Weakening UK growth creates tax cut Catch-22

September 7, 2011

By Ian Campbell The author is a Reuters Breakingviews columnist. The opinions expressed are his own.

The UK should cut taxes on high earners to stimulate growth, say some economists. Lightening the load on the poor would be better. Politically, that would be a lot easier for George Osborne. But the UK chancellor faces a Catch-22. While tax cuts would help growth, weak growth means deficit reduction already looks behind schedule. The government needs all the revenue it can muster.

Osborne said on September 6 the government was “ahead of the curve”. But that’s disingenuous. The UK announced its intention to get its deficit down loud and early. To date, it hasn’t got very far. In the first four months of this fiscal year current revenue is up by only 4.3 percent. That is well short of the 7.7 percent rise projected for 2011-12. Corporation tax receipts are up only 1.6 percent, against a projection of 14.2 percent. Weak growth may mean the numbers wander further off track.

Osborne acknowledged the difficulties, albeit obliquely, when he mentioned a need to “revise” short-term expectations. He steered clear of specifics: but UK growth will be closer to 1 percent than the estimate of 1.7 percent from the Office for Budget Responsibility. Worldwide weakness and crisis in the euro zone are unhelpful. But the biggest obstacles are still home-grown: the housing market is feeble; lending is subdued; unemployment is high; consumers are cowed.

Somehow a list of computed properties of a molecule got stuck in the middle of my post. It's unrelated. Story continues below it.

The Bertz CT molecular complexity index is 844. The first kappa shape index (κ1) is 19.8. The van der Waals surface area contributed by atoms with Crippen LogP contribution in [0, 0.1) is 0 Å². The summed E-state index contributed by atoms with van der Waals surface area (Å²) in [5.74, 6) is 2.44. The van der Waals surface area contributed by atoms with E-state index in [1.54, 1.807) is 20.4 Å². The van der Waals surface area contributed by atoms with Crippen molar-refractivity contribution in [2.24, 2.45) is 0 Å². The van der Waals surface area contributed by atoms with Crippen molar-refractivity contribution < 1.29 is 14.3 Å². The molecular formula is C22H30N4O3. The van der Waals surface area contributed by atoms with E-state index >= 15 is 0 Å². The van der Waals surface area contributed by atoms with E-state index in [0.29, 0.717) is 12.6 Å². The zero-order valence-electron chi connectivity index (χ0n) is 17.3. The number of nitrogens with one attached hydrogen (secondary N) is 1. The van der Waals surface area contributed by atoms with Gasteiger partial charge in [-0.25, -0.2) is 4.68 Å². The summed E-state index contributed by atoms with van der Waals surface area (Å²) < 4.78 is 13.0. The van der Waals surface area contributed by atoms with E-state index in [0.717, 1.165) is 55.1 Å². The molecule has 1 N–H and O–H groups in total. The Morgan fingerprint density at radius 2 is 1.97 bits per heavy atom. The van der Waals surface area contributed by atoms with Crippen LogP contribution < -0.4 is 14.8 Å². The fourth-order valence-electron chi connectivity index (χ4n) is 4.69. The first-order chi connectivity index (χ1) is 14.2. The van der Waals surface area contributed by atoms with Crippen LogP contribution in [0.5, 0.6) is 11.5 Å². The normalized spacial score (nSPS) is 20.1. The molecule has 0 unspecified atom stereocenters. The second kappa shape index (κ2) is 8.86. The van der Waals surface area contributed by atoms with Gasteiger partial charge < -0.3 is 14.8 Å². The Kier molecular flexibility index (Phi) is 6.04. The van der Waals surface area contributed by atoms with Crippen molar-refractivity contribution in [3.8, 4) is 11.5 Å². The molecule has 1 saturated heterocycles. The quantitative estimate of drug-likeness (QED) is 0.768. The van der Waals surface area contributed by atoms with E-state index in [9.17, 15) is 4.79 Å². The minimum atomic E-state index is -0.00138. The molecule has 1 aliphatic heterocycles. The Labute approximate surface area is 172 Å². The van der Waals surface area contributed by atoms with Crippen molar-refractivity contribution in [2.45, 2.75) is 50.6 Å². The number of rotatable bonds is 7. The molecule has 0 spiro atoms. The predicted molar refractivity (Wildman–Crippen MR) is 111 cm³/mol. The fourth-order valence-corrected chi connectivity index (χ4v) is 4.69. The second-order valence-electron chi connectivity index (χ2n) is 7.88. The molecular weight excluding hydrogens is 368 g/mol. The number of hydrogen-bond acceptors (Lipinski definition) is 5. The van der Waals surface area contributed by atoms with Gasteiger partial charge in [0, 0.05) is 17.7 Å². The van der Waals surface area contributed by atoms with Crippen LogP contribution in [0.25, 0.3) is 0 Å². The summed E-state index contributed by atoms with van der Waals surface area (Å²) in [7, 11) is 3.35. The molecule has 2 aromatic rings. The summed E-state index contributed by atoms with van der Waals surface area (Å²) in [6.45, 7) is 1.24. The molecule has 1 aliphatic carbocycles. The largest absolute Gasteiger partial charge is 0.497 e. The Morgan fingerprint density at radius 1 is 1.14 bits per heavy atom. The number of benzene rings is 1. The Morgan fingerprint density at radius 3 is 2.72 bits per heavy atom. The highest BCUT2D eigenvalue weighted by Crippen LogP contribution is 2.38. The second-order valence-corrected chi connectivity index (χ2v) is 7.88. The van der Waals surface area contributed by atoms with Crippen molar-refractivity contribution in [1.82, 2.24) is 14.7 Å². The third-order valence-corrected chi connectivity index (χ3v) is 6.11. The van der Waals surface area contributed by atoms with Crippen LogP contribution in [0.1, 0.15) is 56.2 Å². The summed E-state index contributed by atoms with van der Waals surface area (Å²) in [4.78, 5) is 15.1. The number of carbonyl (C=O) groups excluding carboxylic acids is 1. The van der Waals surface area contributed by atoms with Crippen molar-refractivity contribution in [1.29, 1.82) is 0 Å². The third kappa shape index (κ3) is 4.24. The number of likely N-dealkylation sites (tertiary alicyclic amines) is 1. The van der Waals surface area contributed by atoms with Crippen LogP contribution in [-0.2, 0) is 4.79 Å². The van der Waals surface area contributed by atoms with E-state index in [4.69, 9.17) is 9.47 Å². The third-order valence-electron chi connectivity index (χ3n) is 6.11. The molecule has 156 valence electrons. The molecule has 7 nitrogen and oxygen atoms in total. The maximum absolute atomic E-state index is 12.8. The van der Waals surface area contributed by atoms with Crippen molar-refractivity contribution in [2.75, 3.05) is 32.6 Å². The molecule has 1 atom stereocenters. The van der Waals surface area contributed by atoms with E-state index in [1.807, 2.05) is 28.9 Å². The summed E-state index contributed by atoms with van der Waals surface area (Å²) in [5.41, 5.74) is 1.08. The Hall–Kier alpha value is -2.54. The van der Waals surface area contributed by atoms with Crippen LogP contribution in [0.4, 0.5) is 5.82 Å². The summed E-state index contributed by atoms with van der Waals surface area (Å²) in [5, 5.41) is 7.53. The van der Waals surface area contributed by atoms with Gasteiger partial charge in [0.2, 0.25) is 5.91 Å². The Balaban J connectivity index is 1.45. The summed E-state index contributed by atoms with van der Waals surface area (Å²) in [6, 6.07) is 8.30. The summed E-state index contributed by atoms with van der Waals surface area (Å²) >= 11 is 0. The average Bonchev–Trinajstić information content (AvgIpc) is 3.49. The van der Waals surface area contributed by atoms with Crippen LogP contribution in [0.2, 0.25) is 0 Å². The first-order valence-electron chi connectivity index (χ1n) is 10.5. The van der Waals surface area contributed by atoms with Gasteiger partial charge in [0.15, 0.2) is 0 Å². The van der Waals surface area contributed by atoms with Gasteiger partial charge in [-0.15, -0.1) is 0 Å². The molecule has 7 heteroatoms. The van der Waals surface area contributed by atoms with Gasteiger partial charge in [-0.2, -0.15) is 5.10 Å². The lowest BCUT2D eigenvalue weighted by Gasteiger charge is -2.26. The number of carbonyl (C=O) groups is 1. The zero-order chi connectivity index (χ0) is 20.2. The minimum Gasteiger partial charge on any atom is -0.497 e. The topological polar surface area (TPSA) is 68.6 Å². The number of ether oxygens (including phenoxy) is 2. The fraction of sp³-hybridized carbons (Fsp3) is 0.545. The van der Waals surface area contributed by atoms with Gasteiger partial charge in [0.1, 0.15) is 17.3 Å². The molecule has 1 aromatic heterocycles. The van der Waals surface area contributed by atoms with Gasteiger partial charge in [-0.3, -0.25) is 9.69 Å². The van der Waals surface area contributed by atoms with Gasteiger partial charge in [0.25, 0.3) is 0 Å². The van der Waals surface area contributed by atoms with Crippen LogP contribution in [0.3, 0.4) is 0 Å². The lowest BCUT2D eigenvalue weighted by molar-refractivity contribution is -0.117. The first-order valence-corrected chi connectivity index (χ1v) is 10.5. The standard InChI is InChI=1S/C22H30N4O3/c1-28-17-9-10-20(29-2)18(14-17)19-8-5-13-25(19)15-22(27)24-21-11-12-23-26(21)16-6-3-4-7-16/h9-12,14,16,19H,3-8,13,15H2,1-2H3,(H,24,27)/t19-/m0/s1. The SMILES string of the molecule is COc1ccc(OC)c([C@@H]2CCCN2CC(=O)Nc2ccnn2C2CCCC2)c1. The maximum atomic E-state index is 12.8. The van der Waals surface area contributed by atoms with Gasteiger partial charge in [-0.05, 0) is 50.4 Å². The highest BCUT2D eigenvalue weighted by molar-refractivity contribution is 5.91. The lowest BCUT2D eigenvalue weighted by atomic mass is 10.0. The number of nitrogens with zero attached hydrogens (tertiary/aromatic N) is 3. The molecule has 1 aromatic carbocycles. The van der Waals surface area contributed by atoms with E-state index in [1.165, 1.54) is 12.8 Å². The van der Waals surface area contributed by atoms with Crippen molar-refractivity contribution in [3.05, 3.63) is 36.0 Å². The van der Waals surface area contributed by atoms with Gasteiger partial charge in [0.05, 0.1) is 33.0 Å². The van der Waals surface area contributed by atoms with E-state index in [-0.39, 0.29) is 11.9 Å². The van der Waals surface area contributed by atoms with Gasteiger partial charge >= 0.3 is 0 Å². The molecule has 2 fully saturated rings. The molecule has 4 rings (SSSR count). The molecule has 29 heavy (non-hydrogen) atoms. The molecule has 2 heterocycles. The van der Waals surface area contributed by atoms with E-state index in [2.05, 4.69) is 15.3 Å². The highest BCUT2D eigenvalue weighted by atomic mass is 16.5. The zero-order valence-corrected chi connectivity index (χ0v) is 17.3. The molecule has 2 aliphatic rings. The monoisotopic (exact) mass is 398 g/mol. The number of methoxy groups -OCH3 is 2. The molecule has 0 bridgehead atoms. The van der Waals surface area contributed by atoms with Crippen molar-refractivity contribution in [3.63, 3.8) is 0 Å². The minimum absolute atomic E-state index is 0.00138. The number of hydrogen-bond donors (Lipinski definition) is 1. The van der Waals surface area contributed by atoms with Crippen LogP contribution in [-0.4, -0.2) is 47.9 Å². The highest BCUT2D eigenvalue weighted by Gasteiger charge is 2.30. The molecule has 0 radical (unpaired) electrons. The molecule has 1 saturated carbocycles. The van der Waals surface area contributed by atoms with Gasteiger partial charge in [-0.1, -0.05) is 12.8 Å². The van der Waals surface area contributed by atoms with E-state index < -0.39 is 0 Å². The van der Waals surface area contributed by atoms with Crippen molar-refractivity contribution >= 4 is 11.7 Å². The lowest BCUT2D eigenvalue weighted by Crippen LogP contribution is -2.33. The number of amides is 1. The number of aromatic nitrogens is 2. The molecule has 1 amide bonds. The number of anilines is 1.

The government’s opponents say public spending cuts make matters still worse. In fact, UK government spending is up 3.3 percent on a year earlier. The government has not been nearly as harsh as its opponents say.

Osborne’s aim was to get the deficit down from 142.1 billion pounds in 2010/11 to 122 billion pounds in 2011/12. That now looks unlikely. With growth shrinking, the deficit-to-GDP figure could be a full percentage point higher than the 7.9 percent projected in the March Budget. The UK could have a worse deficit than Spain or Italy.

What will Osborne do? The likelihood is that he will stick to his plans but admit they will take longer to materialise. If the government had done more to reverse the spending binge of previous years it would have had scope to do more for tax cuts and for growth now. As it is, the UK is stuck on a painfully slow road back to fiscal rectitude and economic growth.

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